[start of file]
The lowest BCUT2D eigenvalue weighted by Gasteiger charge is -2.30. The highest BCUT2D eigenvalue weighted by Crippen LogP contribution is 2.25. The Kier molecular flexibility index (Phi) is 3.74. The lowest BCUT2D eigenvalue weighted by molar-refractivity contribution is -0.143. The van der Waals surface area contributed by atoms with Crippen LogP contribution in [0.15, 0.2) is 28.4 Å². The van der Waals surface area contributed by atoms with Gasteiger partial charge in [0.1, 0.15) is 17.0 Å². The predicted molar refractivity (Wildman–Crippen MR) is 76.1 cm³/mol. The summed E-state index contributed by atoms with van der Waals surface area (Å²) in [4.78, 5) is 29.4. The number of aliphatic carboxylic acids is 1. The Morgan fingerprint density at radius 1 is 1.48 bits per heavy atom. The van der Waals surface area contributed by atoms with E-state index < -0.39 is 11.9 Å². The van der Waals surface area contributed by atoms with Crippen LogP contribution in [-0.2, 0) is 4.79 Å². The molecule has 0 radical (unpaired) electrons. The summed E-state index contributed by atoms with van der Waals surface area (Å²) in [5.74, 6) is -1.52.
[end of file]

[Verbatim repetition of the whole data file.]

The lowest BCUT2D eigenvalue weighted by Gasteiger charge is -2.30. The highest BCUT2D eigenvalue weighted by Crippen LogP contribution is 2.25. The Kier molecular flexibility index (Phi) is 3.74. The lowest BCUT2D eigenvalue weighted by molar-refractivity contribution is -0.143. The van der Waals surface area contributed by atoms with Crippen LogP contribution in [0.15, 0.2) is 28.4 Å². The van der Waals surface area contributed by atoms with Gasteiger partial charge in [0.1, 0.15) is 17.0 Å². The predicted molar refractivity (Wildman–Crippen MR) is 76.1 cm³/mol. The summed E-state index contributed by atoms with van der Waals surface area (Å²) in [4.78, 5) is 29.4. The number of aliphatic carboxylic acids is 1. The Morgan fingerprint density at radius 1 is 1.48 bits per heavy atom. The van der Waals surface area contributed by atoms with E-state index < -0.39 is 11.9 Å². The van der Waals surface area contributed by atoms with Crippen LogP contribution in [-0.2, 0) is 4.79 Å². The molecule has 0 radical (unpaired) electrons. The summed E-state index contributed by atoms with van der Waals surface area (Å²) in [5.74, 6) is -1.52.